Mainstream breakthrough (1995–99)
Inspired by the March 9, 1994, episode of the newsmagazine Turning Point on Danny Rolling, a serial killer in Gainesville, Florida, who preyed on college students, Williamson wrote a horror movie script, originally titled Scary Movie. Its characters had seen many classic horror movies (e.g. Halloween, A Nightmare on Elm Street ) and knew all the clichés. Miramax bought the script for $400,000 for their new Dimension Films label in the spring of 1995. Directed by Wes Craven, the film was renamed Scream, and released in The United States on December 20, 1996. It became a commercial blockbuster and critical success—ultimately drawing $173 million in ticket sales worldwide.
Kevin Williamson earned the Saturn Award for Best Writing in 1996 for his work on Scream.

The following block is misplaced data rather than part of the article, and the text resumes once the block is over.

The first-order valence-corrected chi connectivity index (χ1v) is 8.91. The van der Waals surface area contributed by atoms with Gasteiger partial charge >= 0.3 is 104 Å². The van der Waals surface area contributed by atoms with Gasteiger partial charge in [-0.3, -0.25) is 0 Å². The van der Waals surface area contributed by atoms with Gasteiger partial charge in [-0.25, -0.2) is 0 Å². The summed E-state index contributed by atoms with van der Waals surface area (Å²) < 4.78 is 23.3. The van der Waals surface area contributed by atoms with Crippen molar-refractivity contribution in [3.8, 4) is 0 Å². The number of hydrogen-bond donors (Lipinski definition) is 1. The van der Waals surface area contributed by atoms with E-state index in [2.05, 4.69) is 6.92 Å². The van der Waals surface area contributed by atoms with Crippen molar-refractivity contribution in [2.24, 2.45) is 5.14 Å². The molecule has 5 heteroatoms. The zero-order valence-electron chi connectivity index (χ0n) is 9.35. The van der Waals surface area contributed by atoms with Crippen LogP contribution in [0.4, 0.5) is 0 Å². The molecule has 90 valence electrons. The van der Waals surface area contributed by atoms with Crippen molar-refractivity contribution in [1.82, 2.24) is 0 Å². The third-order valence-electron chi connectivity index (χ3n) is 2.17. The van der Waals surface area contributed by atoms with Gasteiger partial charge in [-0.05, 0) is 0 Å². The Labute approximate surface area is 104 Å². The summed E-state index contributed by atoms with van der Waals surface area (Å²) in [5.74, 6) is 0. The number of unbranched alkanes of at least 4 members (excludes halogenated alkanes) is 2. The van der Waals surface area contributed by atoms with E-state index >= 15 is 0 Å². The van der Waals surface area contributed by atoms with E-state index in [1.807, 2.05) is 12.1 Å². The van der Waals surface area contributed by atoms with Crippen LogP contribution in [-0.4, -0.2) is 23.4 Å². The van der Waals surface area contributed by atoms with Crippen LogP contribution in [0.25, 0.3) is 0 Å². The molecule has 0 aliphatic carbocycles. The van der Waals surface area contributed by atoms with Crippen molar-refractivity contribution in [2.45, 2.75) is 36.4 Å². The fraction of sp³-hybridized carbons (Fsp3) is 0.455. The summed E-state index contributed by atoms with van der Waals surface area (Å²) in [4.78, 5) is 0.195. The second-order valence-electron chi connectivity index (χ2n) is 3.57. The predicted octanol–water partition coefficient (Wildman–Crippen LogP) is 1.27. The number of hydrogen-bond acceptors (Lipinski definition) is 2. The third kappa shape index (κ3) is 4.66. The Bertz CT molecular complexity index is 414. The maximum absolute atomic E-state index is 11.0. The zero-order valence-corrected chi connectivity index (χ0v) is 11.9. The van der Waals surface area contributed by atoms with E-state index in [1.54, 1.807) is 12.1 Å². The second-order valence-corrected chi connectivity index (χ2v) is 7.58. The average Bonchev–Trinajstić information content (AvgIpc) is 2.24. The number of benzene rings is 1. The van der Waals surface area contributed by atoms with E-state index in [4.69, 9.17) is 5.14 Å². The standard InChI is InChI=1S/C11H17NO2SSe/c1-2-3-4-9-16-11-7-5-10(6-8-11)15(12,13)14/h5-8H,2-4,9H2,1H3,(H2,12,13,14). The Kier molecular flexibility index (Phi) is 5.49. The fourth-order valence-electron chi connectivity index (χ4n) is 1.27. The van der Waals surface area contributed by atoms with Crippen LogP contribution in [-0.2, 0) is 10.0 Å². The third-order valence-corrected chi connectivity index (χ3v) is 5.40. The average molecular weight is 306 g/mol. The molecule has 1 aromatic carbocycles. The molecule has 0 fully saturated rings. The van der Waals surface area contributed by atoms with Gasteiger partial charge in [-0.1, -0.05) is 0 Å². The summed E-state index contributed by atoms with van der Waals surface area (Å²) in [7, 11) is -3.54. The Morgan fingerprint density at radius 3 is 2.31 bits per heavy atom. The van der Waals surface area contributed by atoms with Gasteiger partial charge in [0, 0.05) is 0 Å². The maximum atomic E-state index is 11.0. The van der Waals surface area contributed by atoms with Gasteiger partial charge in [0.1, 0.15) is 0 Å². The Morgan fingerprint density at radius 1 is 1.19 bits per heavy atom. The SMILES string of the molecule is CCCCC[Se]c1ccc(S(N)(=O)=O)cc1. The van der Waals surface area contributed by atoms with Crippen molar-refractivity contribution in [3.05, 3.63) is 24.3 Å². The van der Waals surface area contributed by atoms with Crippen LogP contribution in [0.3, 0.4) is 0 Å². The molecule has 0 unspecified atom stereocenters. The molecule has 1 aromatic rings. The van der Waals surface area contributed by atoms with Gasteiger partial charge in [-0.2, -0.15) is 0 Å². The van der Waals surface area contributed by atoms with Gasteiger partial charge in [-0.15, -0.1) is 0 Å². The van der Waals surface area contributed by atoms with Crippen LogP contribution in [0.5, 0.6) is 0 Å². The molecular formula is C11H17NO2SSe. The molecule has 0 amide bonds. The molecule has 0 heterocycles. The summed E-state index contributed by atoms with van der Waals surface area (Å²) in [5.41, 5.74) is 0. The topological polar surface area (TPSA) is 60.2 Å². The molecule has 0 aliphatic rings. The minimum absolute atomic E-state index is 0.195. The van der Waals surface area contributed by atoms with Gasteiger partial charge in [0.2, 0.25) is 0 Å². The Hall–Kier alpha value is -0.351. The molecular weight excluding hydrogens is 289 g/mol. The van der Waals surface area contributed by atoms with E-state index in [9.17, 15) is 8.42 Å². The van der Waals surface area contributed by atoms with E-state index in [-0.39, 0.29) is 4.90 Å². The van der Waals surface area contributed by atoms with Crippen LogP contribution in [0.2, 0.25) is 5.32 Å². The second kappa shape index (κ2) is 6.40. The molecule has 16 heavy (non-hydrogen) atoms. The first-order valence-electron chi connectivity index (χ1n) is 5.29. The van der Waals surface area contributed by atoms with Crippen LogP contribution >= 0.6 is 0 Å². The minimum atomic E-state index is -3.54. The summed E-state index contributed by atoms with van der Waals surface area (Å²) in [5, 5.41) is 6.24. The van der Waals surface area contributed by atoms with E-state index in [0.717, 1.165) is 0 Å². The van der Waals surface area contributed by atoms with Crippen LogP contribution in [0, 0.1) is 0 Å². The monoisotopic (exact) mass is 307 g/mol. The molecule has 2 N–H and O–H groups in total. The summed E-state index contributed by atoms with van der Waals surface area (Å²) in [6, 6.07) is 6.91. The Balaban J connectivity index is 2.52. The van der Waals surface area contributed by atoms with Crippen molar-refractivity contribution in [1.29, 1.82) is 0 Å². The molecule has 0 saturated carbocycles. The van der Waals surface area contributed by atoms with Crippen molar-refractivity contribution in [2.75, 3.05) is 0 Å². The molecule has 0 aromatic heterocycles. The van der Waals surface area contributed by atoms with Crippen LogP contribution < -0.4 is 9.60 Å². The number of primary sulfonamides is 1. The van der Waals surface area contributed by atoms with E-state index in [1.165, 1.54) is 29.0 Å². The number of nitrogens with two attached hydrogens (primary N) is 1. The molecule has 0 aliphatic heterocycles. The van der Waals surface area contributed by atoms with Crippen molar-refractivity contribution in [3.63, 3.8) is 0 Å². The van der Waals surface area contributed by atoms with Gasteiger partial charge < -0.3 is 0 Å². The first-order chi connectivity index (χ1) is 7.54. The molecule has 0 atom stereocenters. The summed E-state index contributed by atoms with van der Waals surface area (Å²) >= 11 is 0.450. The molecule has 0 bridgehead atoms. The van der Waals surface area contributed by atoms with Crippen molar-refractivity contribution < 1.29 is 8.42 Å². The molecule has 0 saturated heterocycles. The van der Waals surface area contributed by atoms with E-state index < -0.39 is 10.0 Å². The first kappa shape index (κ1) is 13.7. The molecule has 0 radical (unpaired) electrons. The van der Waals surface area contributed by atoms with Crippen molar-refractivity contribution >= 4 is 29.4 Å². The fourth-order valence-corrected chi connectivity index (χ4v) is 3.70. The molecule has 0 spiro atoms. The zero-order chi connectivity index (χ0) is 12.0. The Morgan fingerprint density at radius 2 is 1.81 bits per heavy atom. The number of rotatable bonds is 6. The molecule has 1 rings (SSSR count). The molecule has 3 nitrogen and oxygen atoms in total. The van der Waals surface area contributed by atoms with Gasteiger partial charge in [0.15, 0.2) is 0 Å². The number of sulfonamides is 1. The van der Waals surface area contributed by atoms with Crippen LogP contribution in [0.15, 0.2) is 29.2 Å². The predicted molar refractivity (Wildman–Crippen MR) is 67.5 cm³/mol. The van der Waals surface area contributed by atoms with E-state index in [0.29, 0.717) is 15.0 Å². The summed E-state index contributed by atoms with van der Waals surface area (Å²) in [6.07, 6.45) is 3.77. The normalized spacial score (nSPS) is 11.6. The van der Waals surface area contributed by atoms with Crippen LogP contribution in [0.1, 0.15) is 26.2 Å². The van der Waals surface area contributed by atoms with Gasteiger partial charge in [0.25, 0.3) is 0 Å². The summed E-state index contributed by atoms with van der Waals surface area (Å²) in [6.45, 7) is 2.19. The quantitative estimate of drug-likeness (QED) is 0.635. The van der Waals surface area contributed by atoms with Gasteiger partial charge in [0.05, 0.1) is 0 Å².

In 1997, Dimension Films released Scream 2, also written by Williamson. It, too, was a critical and box office hit and paved the way for a third installment, Scream 3, and fourth installment,Scream 4, in the Scream film series.
Paul Stupin, an executive at Columbia TriStar Television, read Scream after the bidding war for the script and was convinced Williamson was just the man to create a television series for his company. The result was Dawson's Creek, a semi-autobiographical tale set in a small coastal community not unlike Oriental. Williamson was the model for the title character, Dawson Leery, a hopeless romantic who is obsessed with movies—especially those of Steven Spielberg. Joey Potter, the platonic girl-next-door, was based on a real life friend of Williamson's when he was young.
In December 1995, the show was pitched to the Fox Network, where Stupin had been an executive, but it was rejected. Then in 1996, Stupin and Williamson went to, and struck a deal with,The WB. Williamson said, "I pitched it as Some Kind of Wonderful, meets Pump Up the Volume, meets James at 15, meets My So-Called Life, meets Little House on the Prairie." Dawson's Creek premiered on The WB on January 20, 1998, and was an immediate hit that helped launch the newly created television network.